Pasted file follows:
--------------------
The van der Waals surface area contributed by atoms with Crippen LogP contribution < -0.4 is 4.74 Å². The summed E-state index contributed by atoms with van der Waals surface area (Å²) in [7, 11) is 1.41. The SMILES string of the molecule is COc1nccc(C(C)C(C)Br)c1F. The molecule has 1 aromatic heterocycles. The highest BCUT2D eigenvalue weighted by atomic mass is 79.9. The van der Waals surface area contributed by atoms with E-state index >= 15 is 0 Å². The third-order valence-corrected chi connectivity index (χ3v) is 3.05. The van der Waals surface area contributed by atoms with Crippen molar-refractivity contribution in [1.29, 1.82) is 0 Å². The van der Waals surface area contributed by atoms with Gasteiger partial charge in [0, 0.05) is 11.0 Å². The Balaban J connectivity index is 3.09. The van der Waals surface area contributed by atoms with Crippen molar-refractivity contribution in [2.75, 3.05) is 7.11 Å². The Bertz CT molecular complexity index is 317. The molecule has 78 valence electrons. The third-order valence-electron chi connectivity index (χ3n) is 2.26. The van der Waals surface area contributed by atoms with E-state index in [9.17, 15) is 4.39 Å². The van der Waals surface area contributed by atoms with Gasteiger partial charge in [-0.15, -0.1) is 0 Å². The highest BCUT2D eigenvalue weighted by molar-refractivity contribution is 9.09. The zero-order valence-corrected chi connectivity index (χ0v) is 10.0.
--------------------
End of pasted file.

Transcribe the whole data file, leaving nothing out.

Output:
The van der Waals surface area contributed by atoms with Crippen LogP contribution < -0.4 is 4.74 Å². The summed E-state index contributed by atoms with van der Waals surface area (Å²) in [7, 11) is 1.41. The SMILES string of the molecule is COc1nccc(C(C)C(C)Br)c1F. The molecule has 1 aromatic heterocycles. The highest BCUT2D eigenvalue weighted by atomic mass is 79.9. The van der Waals surface area contributed by atoms with E-state index >= 15 is 0 Å². The third-order valence-corrected chi connectivity index (χ3v) is 3.05. The van der Waals surface area contributed by atoms with Crippen molar-refractivity contribution in [1.29, 1.82) is 0 Å². The van der Waals surface area contributed by atoms with Gasteiger partial charge in [0, 0.05) is 11.0 Å². The Balaban J connectivity index is 3.09. The van der Waals surface area contributed by atoms with Crippen molar-refractivity contribution in [2.75, 3.05) is 7.11 Å². The Bertz CT molecular complexity index is 317. The molecule has 78 valence electrons. The third-order valence-electron chi connectivity index (χ3n) is 2.26. The van der Waals surface area contributed by atoms with E-state index in [9.17, 15) is 4.39 Å². The van der Waals surface area contributed by atoms with Gasteiger partial charge in [-0.15, -0.1) is 0 Å². The highest BCUT2D eigenvalue weighted by molar-refractivity contribution is 9.09. The zero-order valence-corrected chi connectivity index (χ0v) is 10.0.